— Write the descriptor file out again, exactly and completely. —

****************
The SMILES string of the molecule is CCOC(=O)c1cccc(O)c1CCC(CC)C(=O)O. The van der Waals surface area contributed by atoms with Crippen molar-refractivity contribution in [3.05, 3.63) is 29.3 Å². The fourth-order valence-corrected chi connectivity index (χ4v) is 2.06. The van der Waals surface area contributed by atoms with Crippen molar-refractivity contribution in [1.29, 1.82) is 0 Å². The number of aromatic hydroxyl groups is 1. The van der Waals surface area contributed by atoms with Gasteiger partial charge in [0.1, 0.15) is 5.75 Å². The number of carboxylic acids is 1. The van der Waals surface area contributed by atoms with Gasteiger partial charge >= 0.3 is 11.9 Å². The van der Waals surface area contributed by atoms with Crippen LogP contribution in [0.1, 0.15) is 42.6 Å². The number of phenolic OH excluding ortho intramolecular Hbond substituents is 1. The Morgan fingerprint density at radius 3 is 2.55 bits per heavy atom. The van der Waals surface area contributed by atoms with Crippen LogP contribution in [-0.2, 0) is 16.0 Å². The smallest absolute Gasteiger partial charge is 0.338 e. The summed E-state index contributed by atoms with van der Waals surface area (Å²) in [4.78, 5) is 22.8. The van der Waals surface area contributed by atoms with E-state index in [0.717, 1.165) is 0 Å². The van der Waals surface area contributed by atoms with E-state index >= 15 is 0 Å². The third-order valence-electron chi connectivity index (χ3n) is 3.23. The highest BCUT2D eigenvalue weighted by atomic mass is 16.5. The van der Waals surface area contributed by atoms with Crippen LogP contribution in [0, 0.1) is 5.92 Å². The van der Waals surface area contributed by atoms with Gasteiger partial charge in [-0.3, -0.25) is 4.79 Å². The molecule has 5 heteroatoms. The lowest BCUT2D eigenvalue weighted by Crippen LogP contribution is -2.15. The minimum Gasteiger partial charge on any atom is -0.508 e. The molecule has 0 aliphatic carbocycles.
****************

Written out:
The SMILES string of the molecule is CCOC(=O)c1cccc(O)c1CCC(CC)C(=O)O. The van der Waals surface area contributed by atoms with Crippen molar-refractivity contribution in [3.05, 3.63) is 29.3 Å². The fourth-order valence-corrected chi connectivity index (χ4v) is 2.06. The van der Waals surface area contributed by atoms with Crippen molar-refractivity contribution in [1.29, 1.82) is 0 Å². The number of aromatic hydroxyl groups is 1. The van der Waals surface area contributed by atoms with Gasteiger partial charge in [0.1, 0.15) is 5.75 Å². The number of carboxylic acids is 1. The van der Waals surface area contributed by atoms with Gasteiger partial charge >= 0.3 is 11.9 Å². The van der Waals surface area contributed by atoms with Crippen LogP contribution in [0.1, 0.15) is 42.6 Å². The number of phenolic OH excluding ortho intramolecular Hbond substituents is 1. The Morgan fingerprint density at radius 3 is 2.55 bits per heavy atom. The van der Waals surface area contributed by atoms with Crippen LogP contribution in [-0.2, 0) is 16.0 Å². The smallest absolute Gasteiger partial charge is 0.338 e. The summed E-state index contributed by atoms with van der Waals surface area (Å²) in [4.78, 5) is 22.8. The van der Waals surface area contributed by atoms with E-state index in [0.717, 1.165) is 0 Å². The van der Waals surface area contributed by atoms with E-state index >= 15 is 0 Å². The third-order valence-electron chi connectivity index (χ3n) is 3.23. The highest BCUT2D eigenvalue weighted by atomic mass is 16.5. The van der Waals surface area contributed by atoms with Crippen LogP contribution in [0, 0.1) is 5.92 Å². The van der Waals surface area contributed by atoms with Gasteiger partial charge in [-0.3, -0.25) is 4.79 Å². The molecule has 5 heteroatoms. The lowest BCUT2D eigenvalue weighted by Crippen LogP contribution is -2.15. The minimum Gasteiger partial charge on any atom is -0.508 e. The molecule has 0 aliphatic carbocycles.